In 2019, in an alleged response to the US reaction to Russian cyber warfare, the Russian parliament passed legislation that initiates a process whereby Russia develops an alternate DNS that could be brought on line if the internet were ever disabled, or if it were to become politically desirable for the Russian Government to disconnect the country from the global Web. The bill, which goes into force in November 2019, would compel all internet traffic to flow through servers controlled by Roscomnadzor, the Kremlin internet censor, as the Financial Times reports. Viewed in combination with other Russian controls such as the banning in 2018 of Telegram, the popular messaging app, it is clear that the Putin Government see a different future for the internet in Russia than in the rest of the world.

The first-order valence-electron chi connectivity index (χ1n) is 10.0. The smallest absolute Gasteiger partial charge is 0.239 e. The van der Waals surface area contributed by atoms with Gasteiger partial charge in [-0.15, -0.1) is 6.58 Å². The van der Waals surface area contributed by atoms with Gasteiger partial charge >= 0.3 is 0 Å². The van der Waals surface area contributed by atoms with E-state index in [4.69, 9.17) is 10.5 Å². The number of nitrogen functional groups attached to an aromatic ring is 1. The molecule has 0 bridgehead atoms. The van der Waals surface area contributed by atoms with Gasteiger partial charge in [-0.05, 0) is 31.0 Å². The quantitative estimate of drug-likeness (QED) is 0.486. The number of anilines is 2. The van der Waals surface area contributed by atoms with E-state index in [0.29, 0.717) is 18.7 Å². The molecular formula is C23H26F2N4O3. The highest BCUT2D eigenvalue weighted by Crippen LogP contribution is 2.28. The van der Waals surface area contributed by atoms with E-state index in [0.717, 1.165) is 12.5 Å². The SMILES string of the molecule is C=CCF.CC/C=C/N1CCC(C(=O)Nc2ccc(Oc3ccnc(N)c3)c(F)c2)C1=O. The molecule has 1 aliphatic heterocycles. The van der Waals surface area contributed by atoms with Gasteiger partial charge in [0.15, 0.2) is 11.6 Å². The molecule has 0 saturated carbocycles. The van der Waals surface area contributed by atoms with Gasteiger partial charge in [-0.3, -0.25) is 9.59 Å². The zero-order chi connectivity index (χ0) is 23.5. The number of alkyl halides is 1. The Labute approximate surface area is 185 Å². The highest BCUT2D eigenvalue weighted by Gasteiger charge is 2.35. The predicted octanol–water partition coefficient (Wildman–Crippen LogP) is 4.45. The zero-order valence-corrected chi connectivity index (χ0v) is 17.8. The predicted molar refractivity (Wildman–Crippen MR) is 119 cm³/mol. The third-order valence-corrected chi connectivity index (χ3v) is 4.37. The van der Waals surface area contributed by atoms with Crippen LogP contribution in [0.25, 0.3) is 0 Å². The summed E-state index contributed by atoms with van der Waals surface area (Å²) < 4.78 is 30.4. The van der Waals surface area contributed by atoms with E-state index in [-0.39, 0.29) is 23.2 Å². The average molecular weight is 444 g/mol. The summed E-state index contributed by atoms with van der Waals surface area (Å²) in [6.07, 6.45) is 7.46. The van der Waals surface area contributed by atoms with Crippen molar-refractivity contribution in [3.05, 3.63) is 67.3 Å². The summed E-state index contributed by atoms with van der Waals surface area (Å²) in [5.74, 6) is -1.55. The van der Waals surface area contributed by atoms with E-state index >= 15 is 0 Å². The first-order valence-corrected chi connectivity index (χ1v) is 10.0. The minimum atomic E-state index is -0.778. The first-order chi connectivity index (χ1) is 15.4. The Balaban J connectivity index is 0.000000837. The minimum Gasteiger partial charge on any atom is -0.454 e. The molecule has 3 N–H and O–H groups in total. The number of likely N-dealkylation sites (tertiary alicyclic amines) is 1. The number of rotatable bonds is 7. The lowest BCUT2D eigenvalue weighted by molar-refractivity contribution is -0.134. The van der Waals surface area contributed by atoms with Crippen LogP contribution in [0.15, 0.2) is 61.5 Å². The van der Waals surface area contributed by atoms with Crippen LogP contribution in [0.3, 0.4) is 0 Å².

Not surprisingly, the third country that has taken major steps to isolate its local country internet is Iran. It already shares similar systems to block IP addresses and ban social media sites such as Facebook and Twitter, but Iran has been developing its own so-called “halal” internet for a number of years. Formally known as the Iran National Information Network, the system is apparently close to testing its ability to disconnect although its plans to do so in May 2019 were allegedly delayed. These efforts have all been portrayed as a way to protect Iranian youth from external corruption and the Iranian economy from cyber-attacks. According to the Iranian Minister of Information and Communications Technology, Mohammad Javad Azari Jahromi, the country’s cyber protection is 50 times more powerful than before, repelling 33 million cyber-attacks in 2019 so far.